Ship Models

The Lighthouse Factory, Inc.
Featuring: Lighthouses By Murphy
10552 Evans Drive - Luna Pier, Michigan 48157
(734) 848-2222  or  (800) 288-0563
 
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PortManOWar-Model.jpg (47864 bytes)PORTUGUESE MAN 'O WAR SHIP MODEL

Circa 1600PortManOWar.jpg (51542 bytes)

This antique model of the Second Rate Portuguese Man 'O War is very ornate with art work from the Post Renaissance Period, which was used to represent the power of the nation during this time in history.  Murphy and his staff completely restored this model which includes 99 brass canons and cloth sails.  Included with this model was a hand-made glass case 36" high, with polished brass trim that rests on a solid mahogany base 48" long, 18" wide and 2" thick.  The workmanship that went into this model can only really be appreciated by seeing this masterpiece in person.

Currituck.jpg (43953 bytes)U.S.S. CURRITUCKCurrituck-const.jpg (40795 bytes)

One of Murphy's collectors, who was stationed on the U.S.S. Currituck (a Navy Seaplane Tender) from 1964 until 1967, had Murphy replicate this ship from keel to masthead in solid mahogany, including a Martin Mariner PBM-5 Seaplane in 1/212 actual size or 1" = 17'9" (30" overall length).  This ship was commissioned by the Navy in 1944 and underwent several overhauls and numerous changes.  This model was a replica of how it appeared in 1964.  During his 3 year tenure on this ship, Murphy's collector took numerous photos which were a big help in this replication.  As with all of Murphy's models, all details, now matter how intricate, were hand-carved from mahogany, right down to the wheel hubs on the seaplane landing gear and the tiny propellers on the seaplane.  It was finished in authentic Navy colors.  Included with this model was a hand-made glass case 18" high, with polished brass trim that rests on a solid polished mahogany base 48" long, 18" wide and 2" thick.  

 

    U.S.S. SENNET SUBMARINE

Submarine_Model.jpg (72764 bytes)Another of Murphy's collectors, who was stationed on the U.S.S. Sennet (a U.S. Navy Baloa Class Submarine) had Murphy replicate this ship from keel to masthead in solid mahogany.  This ship was commissioned by the Navy in 1944 and underwent several overhauls and numerous changes.  This model is a replica of how it appeared during his tour of duty.  During his tenure on this ship, Murphy's collector took numerous photos.  These photos were made available to aide in the replication of this ship.  As with all of Murphy's models, all details, no matter how intricate, were included.  Bow planes, sail, periscope 50MM deck gun and various antenna, as well as the propellers were hand-carved from mahogany; the railings and rail stanchions were made from fine brass wire and carefully soldered in place.  The model was finished in authentic Navy colors.  For display purposes, this model is enclosed in a hand-made glass case 14" high, with polished brass trim that rests on a solid mahogany base 48" long, 18" wide and 2" thick.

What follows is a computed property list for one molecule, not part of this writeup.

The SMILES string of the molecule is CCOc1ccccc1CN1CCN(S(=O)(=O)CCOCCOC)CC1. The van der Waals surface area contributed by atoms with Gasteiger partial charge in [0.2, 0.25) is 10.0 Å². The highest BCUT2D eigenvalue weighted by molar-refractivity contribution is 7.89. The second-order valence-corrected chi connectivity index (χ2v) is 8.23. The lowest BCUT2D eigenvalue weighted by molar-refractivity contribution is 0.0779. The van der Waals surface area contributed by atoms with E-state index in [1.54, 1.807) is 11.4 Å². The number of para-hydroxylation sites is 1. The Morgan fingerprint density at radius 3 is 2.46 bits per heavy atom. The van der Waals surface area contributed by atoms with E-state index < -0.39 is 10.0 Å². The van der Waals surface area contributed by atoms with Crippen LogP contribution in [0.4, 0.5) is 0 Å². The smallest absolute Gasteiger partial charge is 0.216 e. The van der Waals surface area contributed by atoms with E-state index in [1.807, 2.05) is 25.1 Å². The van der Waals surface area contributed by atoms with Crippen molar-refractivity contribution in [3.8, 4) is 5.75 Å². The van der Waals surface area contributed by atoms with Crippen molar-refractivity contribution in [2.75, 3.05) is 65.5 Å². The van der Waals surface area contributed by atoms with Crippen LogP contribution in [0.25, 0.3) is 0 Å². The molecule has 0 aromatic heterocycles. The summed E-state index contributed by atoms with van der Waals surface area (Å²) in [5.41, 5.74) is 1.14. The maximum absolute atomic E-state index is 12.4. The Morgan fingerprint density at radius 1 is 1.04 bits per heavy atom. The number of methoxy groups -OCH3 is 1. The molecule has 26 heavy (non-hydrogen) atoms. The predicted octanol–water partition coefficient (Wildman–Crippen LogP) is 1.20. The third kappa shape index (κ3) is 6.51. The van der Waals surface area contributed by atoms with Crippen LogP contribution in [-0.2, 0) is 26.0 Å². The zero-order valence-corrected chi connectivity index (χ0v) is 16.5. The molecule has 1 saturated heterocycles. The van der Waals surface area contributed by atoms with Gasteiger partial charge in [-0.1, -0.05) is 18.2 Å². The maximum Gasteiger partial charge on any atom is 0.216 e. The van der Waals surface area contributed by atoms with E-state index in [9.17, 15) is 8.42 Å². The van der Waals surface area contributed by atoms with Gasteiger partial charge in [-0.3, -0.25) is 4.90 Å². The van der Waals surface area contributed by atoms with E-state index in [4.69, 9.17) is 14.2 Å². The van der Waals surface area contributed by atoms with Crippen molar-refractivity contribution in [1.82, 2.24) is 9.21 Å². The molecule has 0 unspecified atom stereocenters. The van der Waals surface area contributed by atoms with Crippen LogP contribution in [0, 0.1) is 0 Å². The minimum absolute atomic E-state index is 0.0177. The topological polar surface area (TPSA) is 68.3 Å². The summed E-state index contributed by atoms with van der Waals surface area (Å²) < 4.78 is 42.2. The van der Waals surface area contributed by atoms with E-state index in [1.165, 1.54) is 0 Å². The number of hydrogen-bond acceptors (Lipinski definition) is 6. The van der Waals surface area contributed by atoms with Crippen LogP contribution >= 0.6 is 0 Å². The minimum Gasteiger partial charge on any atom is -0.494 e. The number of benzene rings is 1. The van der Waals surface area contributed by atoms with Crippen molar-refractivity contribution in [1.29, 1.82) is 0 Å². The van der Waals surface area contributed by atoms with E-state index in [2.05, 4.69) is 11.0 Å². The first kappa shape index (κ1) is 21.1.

BrentonLightShipModel.jpg (127560 bytes)BRENTON REEF LIGHTSHIP

Before the U.S. Lighthouse Service knew how to build a lighthouse on an underwater hazard, ships built just for that purpose were anchored on site with as many as forty 6,000 lb. anchors. Optic lenses were installed as masthead lights and could be seen for many miles by ship captains to help guide them safely around the hazards.  Since 1853 there has been a Brenton Reef Lightship strategically placed in the Narragansett Bay area in one of the most traversed sea lanes in New England. Lightship #102 (later numbered #525 by the Coast Guard) was the last lightship moored at Brenton Reef. She was built in 1915 and took her position at Brenton Reef in March, 1938. In 1938 a hurricane devastated New England, but the lightship sustained little damage. In September, 1962 she was replaced by the Brenton Reef Tower, ending 109 years of continuous lightship service at the station.  As with all of Murphy's models, this replicated lightship was scratch built and hand carved from solid mahogany, leaving out none of the fine details that accompany this beautiful designed lightship.  The railings and a lot of the rigging and bracing on this ship are of a very fine brass wire that was carefully soldered into place.  This lights on this ship, including the masthead light, as well as the foghorn, are authentic working models.  The foghorn emits the familiar sound WEEEEOOOOO when activated.  The beautiful model was enclosed in a hand-made glass case, 18" high and trimmed in polished brass.  It rests on a solid mahogany base 30" long, 14" wide and 2" thick.

 

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